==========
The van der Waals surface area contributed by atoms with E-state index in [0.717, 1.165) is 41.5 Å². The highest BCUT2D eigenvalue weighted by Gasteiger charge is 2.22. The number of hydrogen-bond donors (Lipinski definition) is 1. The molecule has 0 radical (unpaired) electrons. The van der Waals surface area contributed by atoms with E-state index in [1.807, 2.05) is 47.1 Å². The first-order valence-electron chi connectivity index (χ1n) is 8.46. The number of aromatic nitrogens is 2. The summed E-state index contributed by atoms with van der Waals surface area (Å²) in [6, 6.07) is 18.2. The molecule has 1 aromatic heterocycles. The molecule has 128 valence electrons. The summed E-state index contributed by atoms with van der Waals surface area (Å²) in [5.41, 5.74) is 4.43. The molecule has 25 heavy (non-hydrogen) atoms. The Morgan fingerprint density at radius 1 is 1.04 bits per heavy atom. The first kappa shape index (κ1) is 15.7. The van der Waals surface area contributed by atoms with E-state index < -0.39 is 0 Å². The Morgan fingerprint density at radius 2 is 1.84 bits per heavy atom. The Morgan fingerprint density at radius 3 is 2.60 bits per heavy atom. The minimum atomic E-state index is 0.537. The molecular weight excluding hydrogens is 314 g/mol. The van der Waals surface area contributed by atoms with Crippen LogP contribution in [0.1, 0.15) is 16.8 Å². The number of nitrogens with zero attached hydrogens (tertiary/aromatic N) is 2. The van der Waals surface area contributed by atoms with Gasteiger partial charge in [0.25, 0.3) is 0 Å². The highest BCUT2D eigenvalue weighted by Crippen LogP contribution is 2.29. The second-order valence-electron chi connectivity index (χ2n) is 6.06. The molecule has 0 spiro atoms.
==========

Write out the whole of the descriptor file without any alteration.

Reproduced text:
The van der Waals surface area contributed by atoms with E-state index in [0.717, 1.165) is 41.5 Å². The highest BCUT2D eigenvalue weighted by Gasteiger charge is 2.22. The number of hydrogen-bond donors (Lipinski definition) is 1. The molecule has 0 radical (unpaired) electrons. The van der Waals surface area contributed by atoms with E-state index in [1.807, 2.05) is 47.1 Å². The first-order valence-electron chi connectivity index (χ1n) is 8.46. The number of aromatic nitrogens is 2. The summed E-state index contributed by atoms with van der Waals surface area (Å²) in [6, 6.07) is 18.2. The molecule has 1 aromatic heterocycles. The molecule has 128 valence electrons. The summed E-state index contributed by atoms with van der Waals surface area (Å²) in [5.41, 5.74) is 4.43. The molecule has 25 heavy (non-hydrogen) atoms. The Morgan fingerprint density at radius 1 is 1.04 bits per heavy atom. The first kappa shape index (κ1) is 15.7. The van der Waals surface area contributed by atoms with E-state index < -0.39 is 0 Å². The Morgan fingerprint density at radius 2 is 1.84 bits per heavy atom. The Morgan fingerprint density at radius 3 is 2.60 bits per heavy atom. The minimum atomic E-state index is 0.537. The molecular weight excluding hydrogens is 314 g/mol. The van der Waals surface area contributed by atoms with Crippen LogP contribution in [0.1, 0.15) is 16.8 Å². The number of nitrogens with zero attached hydrogens (tertiary/aromatic N) is 2. The van der Waals surface area contributed by atoms with Gasteiger partial charge in [0.25, 0.3) is 0 Å². The highest BCUT2D eigenvalue weighted by Crippen LogP contribution is 2.29. The second-order valence-electron chi connectivity index (χ2n) is 6.06. The molecule has 0 spiro atoms.